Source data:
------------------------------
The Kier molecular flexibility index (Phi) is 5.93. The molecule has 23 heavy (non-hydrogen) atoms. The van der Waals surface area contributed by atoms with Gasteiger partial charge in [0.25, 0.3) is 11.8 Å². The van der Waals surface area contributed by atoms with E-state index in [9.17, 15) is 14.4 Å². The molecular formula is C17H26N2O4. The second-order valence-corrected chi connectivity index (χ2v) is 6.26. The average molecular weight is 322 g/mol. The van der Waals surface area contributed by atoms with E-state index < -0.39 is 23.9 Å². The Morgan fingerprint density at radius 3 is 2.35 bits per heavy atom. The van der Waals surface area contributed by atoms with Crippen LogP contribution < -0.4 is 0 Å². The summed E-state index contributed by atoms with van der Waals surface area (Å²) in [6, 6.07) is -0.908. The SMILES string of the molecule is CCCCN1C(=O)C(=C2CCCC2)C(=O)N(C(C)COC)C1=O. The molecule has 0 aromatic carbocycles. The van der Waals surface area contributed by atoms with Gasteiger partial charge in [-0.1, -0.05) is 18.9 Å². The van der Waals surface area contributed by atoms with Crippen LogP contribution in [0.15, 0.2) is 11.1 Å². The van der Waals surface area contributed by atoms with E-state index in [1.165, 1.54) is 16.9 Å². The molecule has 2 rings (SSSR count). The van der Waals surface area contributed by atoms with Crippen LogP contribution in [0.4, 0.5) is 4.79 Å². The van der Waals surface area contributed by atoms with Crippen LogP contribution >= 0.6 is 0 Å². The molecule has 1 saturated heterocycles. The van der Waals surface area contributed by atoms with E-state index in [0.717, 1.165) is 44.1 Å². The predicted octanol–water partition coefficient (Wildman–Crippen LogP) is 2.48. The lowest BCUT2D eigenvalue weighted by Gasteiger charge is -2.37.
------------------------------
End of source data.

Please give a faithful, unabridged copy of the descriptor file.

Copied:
The Kier molecular flexibility index (Phi) is 5.93. The molecule has 23 heavy (non-hydrogen) atoms. The van der Waals surface area contributed by atoms with Gasteiger partial charge in [0.25, 0.3) is 11.8 Å². The van der Waals surface area contributed by atoms with E-state index in [9.17, 15) is 14.4 Å². The molecular formula is C17H26N2O4. The second-order valence-corrected chi connectivity index (χ2v) is 6.26. The average molecular weight is 322 g/mol. The van der Waals surface area contributed by atoms with E-state index < -0.39 is 23.9 Å². The Morgan fingerprint density at radius 3 is 2.35 bits per heavy atom. The van der Waals surface area contributed by atoms with Crippen LogP contribution < -0.4 is 0 Å². The summed E-state index contributed by atoms with van der Waals surface area (Å²) in [6, 6.07) is -0.908. The SMILES string of the molecule is CCCCN1C(=O)C(=C2CCCC2)C(=O)N(C(C)COC)C1=O. The molecule has 0 aromatic carbocycles. The van der Waals surface area contributed by atoms with Gasteiger partial charge in [-0.1, -0.05) is 18.9 Å². The van der Waals surface area contributed by atoms with Crippen LogP contribution in [0.15, 0.2) is 11.1 Å². The van der Waals surface area contributed by atoms with E-state index in [1.165, 1.54) is 16.9 Å². The molecule has 2 rings (SSSR count). The van der Waals surface area contributed by atoms with Crippen LogP contribution in [0.4, 0.5) is 4.79 Å². The van der Waals surface area contributed by atoms with Crippen LogP contribution >= 0.6 is 0 Å². The molecule has 1 saturated heterocycles. The van der Waals surface area contributed by atoms with E-state index in [0.717, 1.165) is 44.1 Å². The predicted octanol–water partition coefficient (Wildman–Crippen LogP) is 2.48. The lowest BCUT2D eigenvalue weighted by Gasteiger charge is -2.37.